ON SECOND THOUGHT: Ralph Rucci’s initial plan was to show his latest couture collection in Paris earlier this year, but the Federation de la Haute Couture’s post-pandemic mandate of a minimum of 25 looks nixed that plan. With respect to that requisite, the New York-based designer bowed out. His latest designs were highlighted in sketches by fashion designer Bil Donovan and will be sent with swatches to well-heeled clients, media and friends on Saturday.

Decades into his run as an independent New York-based designer, Rucci is unabashed about his views. The assortment is Rucci’s priciest one to date, selling for upward of $25,000, versus the previous benchmark of $15,000, due mostly to increased labor costs for his handmade designs. The fact that many artisans are retiring and younger generations are not succeeding them, especially in the U.S., added to the cost.

Unruffled that clients might balk at the price jump, Rucci said loyalists are assured that they will get the quality that they are used to and newcomers are keen to invest in built-to-last, high-ticket items. They are ordering from sketches, suggestions and sample techniques from New York, France, Qatar and Riyadh, Saudi Arabia — followed by toiles, Zoom calls, fittings and corrections. Although Rucci “does not visit stores,” reading a fashion magazine recently he was “shocked” by how ready-to-wear prices have jumped.

Rucci’s substantially elevated prices have been driven up partially by materials costs, but mainly due to the handwork, he said. Case in point, “utterly summer-weight” trousers in wool gauze that require extensive faggoting — pulling grain on the crossgrain to knot it in segments that are pulled for alternating rows that are straight and knotted. Although the designer has used the technique for effect for years, using it for an entire garment requires three months of work.

“No one who buys couture sits in the front rows anymore. The people who fill the front rows are paid [to be there] for publicity,” he said. “This past season the couture collection that received the most press attention had to do with taxidermy. It’s crazy. There was a lion’s head on one of his dresses,” he said, an apparent reference to Schiaparelli designer Daniel Roseberry’s latest offerings. Showgoer Kylie Jenner’s choice of a strapless Schiaparelli with a faux lion’s head on the bodice gave the European house a global media blitz.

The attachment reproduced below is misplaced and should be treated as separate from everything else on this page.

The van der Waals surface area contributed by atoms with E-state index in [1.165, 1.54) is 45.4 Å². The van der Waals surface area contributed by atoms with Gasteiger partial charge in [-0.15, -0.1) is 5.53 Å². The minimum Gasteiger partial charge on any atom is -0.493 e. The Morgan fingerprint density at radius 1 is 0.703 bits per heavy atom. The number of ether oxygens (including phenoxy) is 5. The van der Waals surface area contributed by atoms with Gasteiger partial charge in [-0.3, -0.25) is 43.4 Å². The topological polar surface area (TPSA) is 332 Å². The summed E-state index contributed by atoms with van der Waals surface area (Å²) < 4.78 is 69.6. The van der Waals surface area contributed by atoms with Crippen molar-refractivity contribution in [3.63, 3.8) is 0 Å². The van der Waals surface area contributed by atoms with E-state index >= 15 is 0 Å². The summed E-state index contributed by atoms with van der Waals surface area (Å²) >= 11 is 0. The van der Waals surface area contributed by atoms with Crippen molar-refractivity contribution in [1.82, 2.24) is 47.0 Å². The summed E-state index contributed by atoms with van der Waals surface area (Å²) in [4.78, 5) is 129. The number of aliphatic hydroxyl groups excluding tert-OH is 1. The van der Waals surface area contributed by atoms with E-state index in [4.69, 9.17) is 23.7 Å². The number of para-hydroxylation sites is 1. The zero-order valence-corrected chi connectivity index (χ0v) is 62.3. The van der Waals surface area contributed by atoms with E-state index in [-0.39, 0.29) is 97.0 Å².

PARIS, FRANCE - JANUARY 23: Kylie Jenner attends the Schiaparelli Haute Couture Spring Summer 2023 show as part of Paris Fashion Week  on January 23, 2023 in Paris, France. (Photo by Jacopo Raule/Getty Images)

Kylie Jenner attends the Schiaparelli haute couture spring summer 2023 show in Paris in January.

Getty Images

“Not part of that” scene, Rucci said his team makes clothes that women wear regularly, which is why most of his couture consists of day clothes. “If they come to me for a coat, the coat has to be spectacular,” he said, citing a white double-faced cashmere caban jacket with coral and black insets. Other styles feature quarter-inch strips of biased-cut crepe de chine that are hand-stitched on a tulle foundation.

Rucci’s latest project is renovating his Upper East Side apartment to create a couture salon that will open in May. It is being designed to be reminiscent of a sculpture garden with custom-made racks that are meant to look like pagodas in bronze and vermeil. Not wanting to spoil the surprise factor of the anchor piece that is planned for the salon, Rucci would only say the foundry-made item took two years of work, and will have to be hoisted into the apartment from outside to be installed. They couldn’t manage it with the freight elevator.

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